Is Fire Extinguisher Powder Toxic?

Views: 17     Author: Site Editor     Publish Time: 2022-12-20      Origin: Site

Fire extinguishers are essential safety tools that are required in every home. These incredible tools are designed to help protect lives in case of a fire incident. And if you have ever used a fire extinguisher, you will agree with me that the type of gas emitted will make you question its toxicity.

There are also a couple of different types of fire extinguishers. Some contain chemicals that can be harmful, while others are quite safe. Read on for a detailed insight into some of the most common types of fire extinguishers in the market to help you identify the non-toxic and toxic ones.


Main Types of Fire Extinguishers

There is an array of fire extinguishers in the market today. For this reason, getting a good understanding of the type of extinguisher in your home is critical. It helps you determine the best way to use or clean up the chemical in case of a fire outbreak.

Fire extinguishers can be classified into several classes, as shown below:

Class ABC

This is also known as the standard ABC class. It is the most common type of fire extinguisher. The main chemical agent used in this extinguisher is mono ammonium phosphate powder. It can irritate the respiratory system, and therefore, it’s necessary to use the proper protective gear when extinguishing a fire or cleaning up.

Class ABC means they are multipurpose and can extinguish the three categories of fire. These fires include combustive materials (Class A), flammable liquids (Class B), and flammable gases (Class C). Technically, its properties make them a popular option in commercial and residential settings.

Class BC

These fire extinguishers are specially designed to extinguish class B (flammable liquids) and class C (flammable gasses) fires. Class BC fire extinguishers are specially designed with a mixture of potassium bicarbonate, sodium bicarbonate, or a mixture of the two.

Like agents used in class ABC fire extinguishers, Class BC also causes airway irritation but with very low toxicity. The chemical agents used in the extinguisher are in powder form and require users to use proper protective equipment when cleaning and extinguishing a fire.

Class K

Also known as the purple K, this class of fire extinguishers uses a blend of Potassium citrate and Potassium acetate. Its agents are also powder-forming and irritate your respiratory system when not used with the proper protective gear.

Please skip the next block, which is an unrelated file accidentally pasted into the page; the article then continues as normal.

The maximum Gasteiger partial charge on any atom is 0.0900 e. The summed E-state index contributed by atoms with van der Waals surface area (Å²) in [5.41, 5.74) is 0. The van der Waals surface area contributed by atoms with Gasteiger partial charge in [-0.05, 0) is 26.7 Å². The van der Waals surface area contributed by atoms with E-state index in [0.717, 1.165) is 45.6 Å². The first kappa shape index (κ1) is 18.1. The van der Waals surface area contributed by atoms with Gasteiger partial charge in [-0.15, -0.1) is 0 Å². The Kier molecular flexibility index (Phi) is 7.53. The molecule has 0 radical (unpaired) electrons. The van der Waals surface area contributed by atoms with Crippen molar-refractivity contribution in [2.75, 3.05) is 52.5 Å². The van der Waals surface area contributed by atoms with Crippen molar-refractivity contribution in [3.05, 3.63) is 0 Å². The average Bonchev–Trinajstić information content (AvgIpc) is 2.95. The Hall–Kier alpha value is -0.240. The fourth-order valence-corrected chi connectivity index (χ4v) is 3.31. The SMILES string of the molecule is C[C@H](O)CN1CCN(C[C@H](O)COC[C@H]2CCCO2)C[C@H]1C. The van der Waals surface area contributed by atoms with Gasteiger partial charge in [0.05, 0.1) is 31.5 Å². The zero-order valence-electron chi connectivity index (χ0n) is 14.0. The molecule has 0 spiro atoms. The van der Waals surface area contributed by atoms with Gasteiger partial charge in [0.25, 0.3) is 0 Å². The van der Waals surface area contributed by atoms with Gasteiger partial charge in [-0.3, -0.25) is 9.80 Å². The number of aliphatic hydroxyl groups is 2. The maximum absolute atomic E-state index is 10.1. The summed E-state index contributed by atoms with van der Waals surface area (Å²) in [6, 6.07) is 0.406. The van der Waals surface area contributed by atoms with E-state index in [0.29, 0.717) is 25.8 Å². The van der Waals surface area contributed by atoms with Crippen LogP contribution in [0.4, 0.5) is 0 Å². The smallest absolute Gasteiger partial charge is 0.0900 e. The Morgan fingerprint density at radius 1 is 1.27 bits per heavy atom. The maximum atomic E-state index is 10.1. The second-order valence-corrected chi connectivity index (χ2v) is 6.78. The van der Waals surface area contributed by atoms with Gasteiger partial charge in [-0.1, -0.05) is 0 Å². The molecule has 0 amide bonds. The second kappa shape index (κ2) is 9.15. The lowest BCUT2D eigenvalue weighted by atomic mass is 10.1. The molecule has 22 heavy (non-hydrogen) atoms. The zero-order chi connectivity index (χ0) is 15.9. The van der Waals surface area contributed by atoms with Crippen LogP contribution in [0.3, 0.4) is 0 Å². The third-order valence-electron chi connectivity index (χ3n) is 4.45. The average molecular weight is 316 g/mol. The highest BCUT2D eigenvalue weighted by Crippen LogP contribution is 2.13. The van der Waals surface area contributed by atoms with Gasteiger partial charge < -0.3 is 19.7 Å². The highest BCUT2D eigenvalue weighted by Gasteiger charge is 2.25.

Are Fire Extinguishers Toxic?

No, all dry powder fire extinguishers are non-toxic. The only disadvantages is the skin and respiratory irritation. It is highly unlikely that you will experience adverse effects from inhaling the fire extinguisher powder.

You are, however, required to seek immediate medical attention in case you have been sprayed directly in the eyes or inhaled large amounts of the powder. Regardless, the chemical used in most powder fire extinguishers is safe. If you use an extinguisher, ensure you contact a professional to have it re-charged or get a new one.

Cleaning Up of ABC Fire Extinguisher Powder

Cleaning an extinguisher is quite straightforward. Among the best ways to clean up any chemical is to use the required protective gear. Ammonium phosphate powder used in ABC fire extinguishers can irritate the skin and cause breathing difficulties. It also leaves a residue that corrodes metal when left to sit for a long time.

You can start by sweeping or using a vacuum cleaner to lift any debris or powder left behind by the fire extinguisher. Ensure you place the residue in a bag for disposal to avoid further exposure. If the residue is hardened on the surface, you can use an equal portion solution of warm water and isopropyl alcohol to spray the floor. Leave the solution to settle for a few minutes before cleaning it with a clean towel or cloth.

Do ABC Fire Extinguishers Last?

Because of the type of chemical used in ABC fire extinguishers, most do not have an expiry date. Nonetheless, they require pressure testing, refills, and regular inspection. You are required to conduct a hydrostatic check every 5 years to ensure they are in top-notch condition.

An ABC fire extinguisher can have a lifespan of more than 5 years if they are given the required attention. Most fire extinguishers have a service tag, which lets you know when the last inspection was conducted and when the next is due.

Final Thoughts

While the agents used in fire extinguishers are typically non-toxic, they can be harmful when inhaled or ingested. But when used correctly and in the right setting, they can be effective pieces of life-saving equipment. Ensure you have the required type of fire extinguisher for the specific fire risks.

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